As these hormones decrease, feelings of irritability and anxiety can increase. You may find you have less capacity to take things in stride during this phase of your life, and situations that were once manageable, may now feel overwhelming and triggering.

*Enter, perimenopause rage.*

Physical Changes May Add to Perimenopause Rage

Hormones are certainly a driving factor in perimenopause rage. But a changing body and all the physical symptoms that can come along with it can play a role, too.

The following physical changes many women experience during perimenopause into menopause can exacerbate and/or trigger feelings of irritability and rage7:

What Can I Do to Manage Perimenopause Rage?

Knowledge is power. The more we understand perimenopause rage and hormonal mood changes, the more we can learn to better navigate them.

Know Perimenopause Rage Is Not Uncommon and Often is Temporary

When it comes to hormonal rage, solidarity may offer some comfort. While heightened emotions may have you feeling alone, rest assured that perimenopause rage is not an uncommon experience among women in their 40s and 50s.8 This means that in your circle of friends and acquaintances, you’re probably not the only one experiencing noticeable changes in your mood.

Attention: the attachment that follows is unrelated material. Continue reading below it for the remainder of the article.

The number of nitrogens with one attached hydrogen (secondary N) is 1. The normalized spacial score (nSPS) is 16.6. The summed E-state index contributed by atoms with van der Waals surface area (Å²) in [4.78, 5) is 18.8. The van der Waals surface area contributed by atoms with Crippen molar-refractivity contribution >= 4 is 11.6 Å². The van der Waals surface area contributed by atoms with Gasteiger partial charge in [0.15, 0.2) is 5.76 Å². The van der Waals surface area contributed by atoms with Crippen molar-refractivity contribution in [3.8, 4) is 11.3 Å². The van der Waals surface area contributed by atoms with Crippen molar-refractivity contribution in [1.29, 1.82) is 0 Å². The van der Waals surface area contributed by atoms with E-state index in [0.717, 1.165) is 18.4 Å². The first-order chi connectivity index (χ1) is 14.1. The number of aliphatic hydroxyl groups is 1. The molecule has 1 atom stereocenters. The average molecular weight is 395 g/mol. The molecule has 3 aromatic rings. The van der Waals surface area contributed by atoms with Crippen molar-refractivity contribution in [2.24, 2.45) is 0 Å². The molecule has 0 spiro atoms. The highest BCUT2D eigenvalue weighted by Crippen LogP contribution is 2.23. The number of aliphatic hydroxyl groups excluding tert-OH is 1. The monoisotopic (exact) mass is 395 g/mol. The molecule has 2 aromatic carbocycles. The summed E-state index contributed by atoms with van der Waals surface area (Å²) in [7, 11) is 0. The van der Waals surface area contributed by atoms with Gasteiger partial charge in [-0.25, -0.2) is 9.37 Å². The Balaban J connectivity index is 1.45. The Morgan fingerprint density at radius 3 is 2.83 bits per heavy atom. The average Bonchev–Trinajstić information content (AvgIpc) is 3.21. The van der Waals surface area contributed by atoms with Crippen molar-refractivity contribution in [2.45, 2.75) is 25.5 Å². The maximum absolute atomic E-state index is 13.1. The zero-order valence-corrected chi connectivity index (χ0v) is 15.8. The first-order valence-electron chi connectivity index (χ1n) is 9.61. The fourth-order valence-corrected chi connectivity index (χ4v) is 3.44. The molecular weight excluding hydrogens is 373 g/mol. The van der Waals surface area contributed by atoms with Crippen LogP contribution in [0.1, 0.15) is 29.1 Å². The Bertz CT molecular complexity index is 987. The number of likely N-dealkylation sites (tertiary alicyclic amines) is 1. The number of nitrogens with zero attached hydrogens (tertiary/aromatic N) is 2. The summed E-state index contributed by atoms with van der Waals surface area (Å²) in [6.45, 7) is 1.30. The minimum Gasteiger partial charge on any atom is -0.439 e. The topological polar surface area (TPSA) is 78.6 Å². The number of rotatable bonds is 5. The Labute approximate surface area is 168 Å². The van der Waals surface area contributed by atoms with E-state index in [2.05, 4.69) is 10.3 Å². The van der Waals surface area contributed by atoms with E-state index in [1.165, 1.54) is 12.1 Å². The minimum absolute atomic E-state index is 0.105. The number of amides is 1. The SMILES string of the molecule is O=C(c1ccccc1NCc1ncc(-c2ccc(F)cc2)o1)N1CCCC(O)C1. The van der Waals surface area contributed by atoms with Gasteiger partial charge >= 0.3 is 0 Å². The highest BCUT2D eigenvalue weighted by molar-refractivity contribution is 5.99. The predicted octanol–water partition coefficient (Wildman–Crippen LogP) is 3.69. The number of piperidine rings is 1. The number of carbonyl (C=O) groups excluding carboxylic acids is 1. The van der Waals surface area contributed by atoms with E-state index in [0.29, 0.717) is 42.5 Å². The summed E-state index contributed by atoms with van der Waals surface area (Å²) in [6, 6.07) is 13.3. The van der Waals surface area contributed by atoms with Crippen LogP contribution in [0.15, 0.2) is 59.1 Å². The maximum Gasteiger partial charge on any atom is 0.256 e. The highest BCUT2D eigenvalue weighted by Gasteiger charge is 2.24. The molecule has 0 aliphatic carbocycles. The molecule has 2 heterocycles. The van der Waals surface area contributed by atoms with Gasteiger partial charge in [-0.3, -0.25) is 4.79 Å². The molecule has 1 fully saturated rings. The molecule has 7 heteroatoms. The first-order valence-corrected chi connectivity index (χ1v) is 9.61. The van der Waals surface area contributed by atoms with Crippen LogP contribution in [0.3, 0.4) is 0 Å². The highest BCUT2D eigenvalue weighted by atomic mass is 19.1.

It may also help to learn that, in most cases, this shift won’t last forever. Feelings of rage or anger may come and go as estrogen levels fluctuate and then decline over time – and you will likely find balance again as your hormones adjust and even out.9 Until then, there are things you can do to better support your mood during perimenopause and beyond.

Lean on Your Support System

Consider opening up to friends, family, or loved ones about the changes you’re going through. Doing so will not only prepare them for your changing moods, but also may help you feel less alone.

One-on-one talk therapy or group counseling may also be beneficial, according to research. Some studies show that anger management therapy can be effective in as much as 75% of those receiving treatment, with cognitive behavioral therapy (CBT) being particularly helpful.10

Focus on The Basics of Self-care

We’ve touched on how physical changes can trigger or contribute to worsening perimenopause rage.

For this reason, consider trying to tackle the basics of self-care, including getting enough sleep at night, staying hydrated, and maintaining a nutritious diet throughout menopause in order to better support your mood.